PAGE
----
Monday, October 16, 2006

Yahoo culture

It's a good thing I'm not a politician. First time my opponent accused me of being out of touch with real Americans, of having ideas that are out of the mainstream, I'd sink my campaign by answering, "Damn straight!"

The mainstream in America is a raucous flood of yahoos and boobs who believe that the world was created in seven days a few thousand years after the invention of agriculture; that there are such things as ghosts and witches; that the domestic life of Britney is not only interesting but their own most pressing business; that football and NASCAR matter; that a Quarter Pounder is what a hamburger ought to taste like; that hunting is something you're meant to do drunk, ditto snowmobiling, boating, and driving all-terrain vehicles across other people's property and through national parks; that a nice mall is more important to a town than a decent park or a good school; that what comes out of Nashville these days is music; and that what's on Fox or the CB this week is the best in television; not to mention things like black people are scary, Jews are funny, Muslims are evil, and all Spanish-speaking immigrants are scary, funny, lazy, and threatening to the continued survival of the Republic.

So I can't run for office, not if my opponent is a typical Right Winger armed with the usual talking points and anti-Liberal demogoguery. I happen to think it's good for folks in the Mainstream to be told what a collection of yahoos and boobs they are and the faster they get themselves out of the Mainstream the better for themselves and their children.

This isn't good politics.

For some reason people just aren't inclined to vote for the candidate who insults them.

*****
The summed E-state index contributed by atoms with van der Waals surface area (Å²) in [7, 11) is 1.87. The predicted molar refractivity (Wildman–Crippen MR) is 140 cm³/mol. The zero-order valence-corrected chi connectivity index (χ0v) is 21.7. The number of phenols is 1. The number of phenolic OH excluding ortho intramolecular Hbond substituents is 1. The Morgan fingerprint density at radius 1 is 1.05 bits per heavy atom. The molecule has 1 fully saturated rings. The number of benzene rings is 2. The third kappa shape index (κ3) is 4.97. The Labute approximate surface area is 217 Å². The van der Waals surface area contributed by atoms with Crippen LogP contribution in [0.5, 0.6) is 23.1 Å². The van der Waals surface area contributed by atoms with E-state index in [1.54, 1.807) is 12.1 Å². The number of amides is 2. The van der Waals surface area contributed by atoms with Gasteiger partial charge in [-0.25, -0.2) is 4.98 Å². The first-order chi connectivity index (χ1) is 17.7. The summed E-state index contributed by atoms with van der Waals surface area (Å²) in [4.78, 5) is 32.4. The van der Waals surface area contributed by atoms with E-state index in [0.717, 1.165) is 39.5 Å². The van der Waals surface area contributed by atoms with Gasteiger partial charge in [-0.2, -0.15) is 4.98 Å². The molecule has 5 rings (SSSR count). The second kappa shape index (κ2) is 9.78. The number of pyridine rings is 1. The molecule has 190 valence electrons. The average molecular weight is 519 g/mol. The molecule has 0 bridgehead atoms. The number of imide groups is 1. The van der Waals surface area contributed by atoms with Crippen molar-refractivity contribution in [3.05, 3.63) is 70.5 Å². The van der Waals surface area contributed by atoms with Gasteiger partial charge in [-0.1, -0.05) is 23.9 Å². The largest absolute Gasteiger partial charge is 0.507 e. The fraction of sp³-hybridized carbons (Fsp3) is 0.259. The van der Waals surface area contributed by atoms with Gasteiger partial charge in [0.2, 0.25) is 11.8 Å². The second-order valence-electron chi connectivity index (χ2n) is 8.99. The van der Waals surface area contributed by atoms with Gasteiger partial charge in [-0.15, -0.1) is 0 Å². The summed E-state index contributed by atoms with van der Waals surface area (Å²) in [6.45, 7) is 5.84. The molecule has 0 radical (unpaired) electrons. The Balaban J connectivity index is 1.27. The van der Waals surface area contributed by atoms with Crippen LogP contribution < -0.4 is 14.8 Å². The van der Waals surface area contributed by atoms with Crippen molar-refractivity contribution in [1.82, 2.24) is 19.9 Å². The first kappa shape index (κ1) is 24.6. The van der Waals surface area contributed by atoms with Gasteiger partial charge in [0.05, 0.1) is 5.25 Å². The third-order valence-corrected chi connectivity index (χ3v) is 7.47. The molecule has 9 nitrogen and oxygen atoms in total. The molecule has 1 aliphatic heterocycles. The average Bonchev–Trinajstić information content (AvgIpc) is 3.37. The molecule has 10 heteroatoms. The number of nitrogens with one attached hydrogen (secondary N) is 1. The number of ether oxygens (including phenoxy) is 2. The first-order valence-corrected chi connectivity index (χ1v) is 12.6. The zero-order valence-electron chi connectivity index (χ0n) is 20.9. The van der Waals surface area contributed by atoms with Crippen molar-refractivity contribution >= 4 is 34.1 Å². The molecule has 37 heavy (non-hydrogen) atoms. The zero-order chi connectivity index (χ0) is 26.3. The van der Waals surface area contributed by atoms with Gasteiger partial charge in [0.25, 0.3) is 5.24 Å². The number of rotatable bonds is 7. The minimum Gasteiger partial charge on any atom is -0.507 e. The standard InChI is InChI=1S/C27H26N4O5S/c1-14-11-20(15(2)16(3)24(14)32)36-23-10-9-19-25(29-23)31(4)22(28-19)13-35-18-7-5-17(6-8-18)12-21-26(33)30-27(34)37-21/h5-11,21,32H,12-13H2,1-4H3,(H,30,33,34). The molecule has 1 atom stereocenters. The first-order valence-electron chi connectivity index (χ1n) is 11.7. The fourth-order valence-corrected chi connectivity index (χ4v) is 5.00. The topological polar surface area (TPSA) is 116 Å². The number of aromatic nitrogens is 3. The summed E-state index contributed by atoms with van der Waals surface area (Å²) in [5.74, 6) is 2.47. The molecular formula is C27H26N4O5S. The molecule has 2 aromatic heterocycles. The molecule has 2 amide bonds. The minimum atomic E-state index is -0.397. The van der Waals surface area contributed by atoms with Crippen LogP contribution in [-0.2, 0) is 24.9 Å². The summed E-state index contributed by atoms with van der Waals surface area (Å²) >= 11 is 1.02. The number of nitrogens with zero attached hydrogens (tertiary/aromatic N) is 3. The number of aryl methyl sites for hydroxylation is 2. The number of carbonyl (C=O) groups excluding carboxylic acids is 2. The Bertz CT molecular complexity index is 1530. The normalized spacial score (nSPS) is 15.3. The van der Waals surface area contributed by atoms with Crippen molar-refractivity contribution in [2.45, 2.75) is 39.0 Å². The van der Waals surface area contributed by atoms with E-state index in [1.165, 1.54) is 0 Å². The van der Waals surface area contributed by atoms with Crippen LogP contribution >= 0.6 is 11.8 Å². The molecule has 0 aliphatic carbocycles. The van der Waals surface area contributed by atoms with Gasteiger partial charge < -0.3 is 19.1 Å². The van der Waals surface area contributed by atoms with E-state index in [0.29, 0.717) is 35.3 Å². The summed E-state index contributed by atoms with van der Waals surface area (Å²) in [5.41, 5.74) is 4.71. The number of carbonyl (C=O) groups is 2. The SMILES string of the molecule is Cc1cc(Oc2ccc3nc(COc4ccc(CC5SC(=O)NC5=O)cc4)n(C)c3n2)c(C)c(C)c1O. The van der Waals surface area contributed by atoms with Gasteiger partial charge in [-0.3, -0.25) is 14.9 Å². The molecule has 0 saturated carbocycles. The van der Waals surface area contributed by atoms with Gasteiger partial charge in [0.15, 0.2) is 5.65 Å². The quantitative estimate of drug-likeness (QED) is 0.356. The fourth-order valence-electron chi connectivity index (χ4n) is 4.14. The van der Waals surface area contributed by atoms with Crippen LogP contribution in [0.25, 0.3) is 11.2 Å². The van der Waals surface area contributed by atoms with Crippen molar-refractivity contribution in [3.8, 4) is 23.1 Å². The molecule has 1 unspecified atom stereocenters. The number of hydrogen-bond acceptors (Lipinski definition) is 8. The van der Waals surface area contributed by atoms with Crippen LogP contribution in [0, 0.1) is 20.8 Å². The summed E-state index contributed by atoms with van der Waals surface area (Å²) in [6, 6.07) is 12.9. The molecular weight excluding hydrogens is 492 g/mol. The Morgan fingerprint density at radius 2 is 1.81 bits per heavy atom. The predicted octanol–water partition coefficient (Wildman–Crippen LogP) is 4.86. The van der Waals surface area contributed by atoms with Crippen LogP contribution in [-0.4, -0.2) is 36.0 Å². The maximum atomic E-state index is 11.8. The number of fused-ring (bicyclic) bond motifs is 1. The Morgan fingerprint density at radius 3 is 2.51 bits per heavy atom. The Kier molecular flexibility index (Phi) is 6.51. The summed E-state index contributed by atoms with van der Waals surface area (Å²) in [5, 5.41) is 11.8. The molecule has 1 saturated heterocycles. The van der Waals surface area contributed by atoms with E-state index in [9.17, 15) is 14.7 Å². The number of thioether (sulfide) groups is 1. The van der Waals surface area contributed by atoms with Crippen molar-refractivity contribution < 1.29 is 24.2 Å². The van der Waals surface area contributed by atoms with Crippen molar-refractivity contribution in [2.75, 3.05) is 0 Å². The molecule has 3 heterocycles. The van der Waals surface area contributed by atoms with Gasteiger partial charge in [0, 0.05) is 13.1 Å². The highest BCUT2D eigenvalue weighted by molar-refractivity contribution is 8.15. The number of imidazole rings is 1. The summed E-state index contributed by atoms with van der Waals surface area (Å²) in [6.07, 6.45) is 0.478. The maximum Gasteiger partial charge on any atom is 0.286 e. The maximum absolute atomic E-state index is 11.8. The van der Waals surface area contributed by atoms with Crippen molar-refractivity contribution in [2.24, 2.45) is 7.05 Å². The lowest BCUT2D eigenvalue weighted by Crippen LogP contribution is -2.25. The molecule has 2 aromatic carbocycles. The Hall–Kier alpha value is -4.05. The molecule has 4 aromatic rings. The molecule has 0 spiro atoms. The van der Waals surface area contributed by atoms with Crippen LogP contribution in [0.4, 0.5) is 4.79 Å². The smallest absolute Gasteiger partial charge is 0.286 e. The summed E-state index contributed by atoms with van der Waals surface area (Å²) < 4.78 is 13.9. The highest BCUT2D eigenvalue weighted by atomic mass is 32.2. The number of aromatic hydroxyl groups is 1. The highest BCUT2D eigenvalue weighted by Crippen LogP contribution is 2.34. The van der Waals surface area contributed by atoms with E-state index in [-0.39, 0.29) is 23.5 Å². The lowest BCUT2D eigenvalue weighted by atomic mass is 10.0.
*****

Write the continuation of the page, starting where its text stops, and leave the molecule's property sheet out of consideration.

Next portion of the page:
I mean the one who insults them flat out, honestly. The ones who insult their intelligence by lying to them and flattering their prejudices pile up the votes.

Anyway, there is a systematic challenge to the mainstream here; there are institutions that exist solely to fish as many young people out of the flood as possible. Education and schools.

We send our children off to get educated in order to strip them of our prejudices, give them the facts and experience to think for themselves and teach them how to do it, to help them become their own persons, in charge of their own lives and capable of making their own way. I called the mainstream a flood because that's what it is. It's a rush of prejudice, unsupported opinion, and hidebound reaction that carries people along whatever course the crowd's traveling and if that's over a waterfall, well, then, tumbling over waterfalls is just fine because that's the way it's always been and God must have intended it that way, so praise the Lord as you smash on the rocks below!

Education is liberalizing, on the whole, but one of the ways it achieves this is by being conservative. It passes along the cultural, political, and social traditions of the nation. The trouble is that most of the mainstream that calls itself conservative is hostile to those traditions.

Not because they, the yahoos and the boobs, are Conservative, but because they are human and to be human is to be inherently reactionary, because to even be conservative, nevermind liberal, requires thought and hard work and courage and pragmatisism, but mostly thought. People don't like to do that.